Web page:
Watersheds

Jackson Creek

What is a Watershed?

A watershed (also called a river basin) is an area of land where when it rains, all the water drains into one body of water like a lake, river or stream.  Everyone lives in a watershed, because when it rains, the water must go somewhere.  Watersheds includes homes, businesses, roads, farms, and forests, which all drain into a series of small streams that flow into a creek, river or lake.  Many small watersheds make up larger watersheds. The water moves from river to river until it makes its way to the ocean

Why are Watersheds Important?

When water flows across the ground, it picks up pollutants like bacteria, litter, oil, and chemicals.  The water flows into a storm drain or ditch, which empties into the nearest stream or pond without treatment.  From there, it enters the main waterbodies of the watershed, bringing any pollution it has picked up along the way.  Because the water will travel all the way to the ocean, what happens to the land and water in your watershed not only affects you, but everyone downstream of you until you reach the ocean!  Also, you are affected by everything that happens to the watersheds upstream of where you live.  That's why we say "We all live downstream!"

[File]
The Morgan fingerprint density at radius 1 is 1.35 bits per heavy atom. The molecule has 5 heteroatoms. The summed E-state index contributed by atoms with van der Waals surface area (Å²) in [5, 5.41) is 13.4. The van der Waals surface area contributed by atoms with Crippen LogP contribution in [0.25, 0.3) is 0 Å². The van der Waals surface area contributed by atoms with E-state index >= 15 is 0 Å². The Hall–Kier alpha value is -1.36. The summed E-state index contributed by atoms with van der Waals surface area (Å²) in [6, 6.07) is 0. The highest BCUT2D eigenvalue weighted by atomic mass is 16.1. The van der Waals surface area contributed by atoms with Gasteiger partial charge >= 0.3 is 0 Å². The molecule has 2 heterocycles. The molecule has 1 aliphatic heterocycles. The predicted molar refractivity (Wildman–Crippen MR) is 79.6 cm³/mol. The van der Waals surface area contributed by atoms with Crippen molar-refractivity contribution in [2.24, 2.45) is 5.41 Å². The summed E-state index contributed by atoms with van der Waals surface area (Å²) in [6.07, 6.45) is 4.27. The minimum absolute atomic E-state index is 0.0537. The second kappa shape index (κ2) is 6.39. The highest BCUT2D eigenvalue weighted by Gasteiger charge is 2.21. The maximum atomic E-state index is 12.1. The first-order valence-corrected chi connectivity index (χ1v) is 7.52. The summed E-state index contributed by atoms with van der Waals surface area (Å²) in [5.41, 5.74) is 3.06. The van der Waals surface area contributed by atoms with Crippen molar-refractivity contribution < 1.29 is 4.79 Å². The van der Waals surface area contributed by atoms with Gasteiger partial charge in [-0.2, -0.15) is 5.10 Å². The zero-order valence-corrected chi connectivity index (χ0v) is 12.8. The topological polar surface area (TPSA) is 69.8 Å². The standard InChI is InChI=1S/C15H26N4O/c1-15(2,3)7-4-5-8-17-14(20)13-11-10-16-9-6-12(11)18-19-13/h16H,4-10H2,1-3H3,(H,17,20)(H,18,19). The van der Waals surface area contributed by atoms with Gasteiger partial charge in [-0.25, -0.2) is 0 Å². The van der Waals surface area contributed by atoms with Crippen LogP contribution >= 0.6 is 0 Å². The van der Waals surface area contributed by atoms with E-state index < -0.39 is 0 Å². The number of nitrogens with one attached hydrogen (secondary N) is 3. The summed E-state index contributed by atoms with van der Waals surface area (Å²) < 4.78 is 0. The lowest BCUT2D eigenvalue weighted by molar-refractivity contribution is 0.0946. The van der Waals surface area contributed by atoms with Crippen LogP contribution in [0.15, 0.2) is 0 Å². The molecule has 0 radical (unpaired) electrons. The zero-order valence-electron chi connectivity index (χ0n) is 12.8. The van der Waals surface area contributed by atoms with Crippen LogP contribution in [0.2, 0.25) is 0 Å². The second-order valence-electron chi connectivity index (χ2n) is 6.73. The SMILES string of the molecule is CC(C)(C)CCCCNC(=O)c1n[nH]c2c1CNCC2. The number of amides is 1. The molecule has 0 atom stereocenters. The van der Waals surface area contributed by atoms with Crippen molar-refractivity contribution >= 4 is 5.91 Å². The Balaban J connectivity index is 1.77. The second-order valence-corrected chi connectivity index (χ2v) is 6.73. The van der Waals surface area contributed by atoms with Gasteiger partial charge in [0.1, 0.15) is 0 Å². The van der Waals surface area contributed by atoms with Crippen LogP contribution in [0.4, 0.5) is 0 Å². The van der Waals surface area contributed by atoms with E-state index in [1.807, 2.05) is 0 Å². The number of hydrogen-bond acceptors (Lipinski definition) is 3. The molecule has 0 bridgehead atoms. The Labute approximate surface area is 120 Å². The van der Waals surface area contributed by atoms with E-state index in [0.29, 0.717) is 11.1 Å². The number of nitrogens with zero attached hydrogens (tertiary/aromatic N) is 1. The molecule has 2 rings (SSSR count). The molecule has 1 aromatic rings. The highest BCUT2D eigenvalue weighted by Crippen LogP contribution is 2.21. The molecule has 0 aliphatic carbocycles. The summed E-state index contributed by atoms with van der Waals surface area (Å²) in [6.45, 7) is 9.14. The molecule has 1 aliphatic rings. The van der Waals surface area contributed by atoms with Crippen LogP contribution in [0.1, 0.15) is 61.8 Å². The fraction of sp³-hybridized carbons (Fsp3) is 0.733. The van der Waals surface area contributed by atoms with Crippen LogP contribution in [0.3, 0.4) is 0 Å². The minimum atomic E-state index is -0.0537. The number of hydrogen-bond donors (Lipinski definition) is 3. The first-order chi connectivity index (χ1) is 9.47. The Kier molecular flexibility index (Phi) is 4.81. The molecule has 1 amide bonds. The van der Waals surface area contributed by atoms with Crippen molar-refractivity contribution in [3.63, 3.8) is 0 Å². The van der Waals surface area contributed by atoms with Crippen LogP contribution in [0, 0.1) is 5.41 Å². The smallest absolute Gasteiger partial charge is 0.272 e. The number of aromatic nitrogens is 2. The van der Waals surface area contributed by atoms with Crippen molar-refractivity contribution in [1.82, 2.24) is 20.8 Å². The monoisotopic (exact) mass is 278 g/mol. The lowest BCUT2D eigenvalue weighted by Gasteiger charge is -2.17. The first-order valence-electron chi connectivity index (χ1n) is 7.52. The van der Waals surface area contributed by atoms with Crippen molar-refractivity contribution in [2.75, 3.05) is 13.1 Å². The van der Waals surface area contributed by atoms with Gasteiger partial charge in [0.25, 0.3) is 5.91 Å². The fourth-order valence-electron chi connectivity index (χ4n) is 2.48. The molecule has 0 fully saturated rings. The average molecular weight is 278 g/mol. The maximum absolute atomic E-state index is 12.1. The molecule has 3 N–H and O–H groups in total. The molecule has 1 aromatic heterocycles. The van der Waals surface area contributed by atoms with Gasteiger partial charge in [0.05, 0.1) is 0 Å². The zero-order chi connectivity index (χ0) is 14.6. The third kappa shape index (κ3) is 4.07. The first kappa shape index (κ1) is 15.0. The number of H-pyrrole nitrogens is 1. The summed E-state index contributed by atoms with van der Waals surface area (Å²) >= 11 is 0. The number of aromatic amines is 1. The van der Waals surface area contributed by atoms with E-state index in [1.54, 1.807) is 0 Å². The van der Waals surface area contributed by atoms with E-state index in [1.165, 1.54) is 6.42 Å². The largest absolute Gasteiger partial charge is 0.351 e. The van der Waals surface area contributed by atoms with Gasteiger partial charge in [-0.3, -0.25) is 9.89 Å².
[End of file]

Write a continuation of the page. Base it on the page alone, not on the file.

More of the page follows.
What Watershed do You Live In?

There are many watersheds in Richland County.  Two have recieved special interest from the South Carolina Department of Health and Environmental Control, the Gills Creek Watershed and the Crane Creek Watershed.  While all watersheds in Richland County are impacted by pollution to some degree, these two have pollution problems significant enough to require immediate action by the county.  Richland County has developed produced Watershed Management Plans for both watersheds, which are currently being implemented.  The Rocky Branch Watershed, located primarily in the City of Columbia, has also received attention lately because of the severe flooding issues it suffers from.  Richland County is currently partnering with Kershaw and Fairfield Counties to develop a watershed plan for the Twenty-five Mile Creek Watershed, located in the Northeast portion of Richland County.

If you are not sure what watershed you live in, try this clickable watershed map from SCDHEC.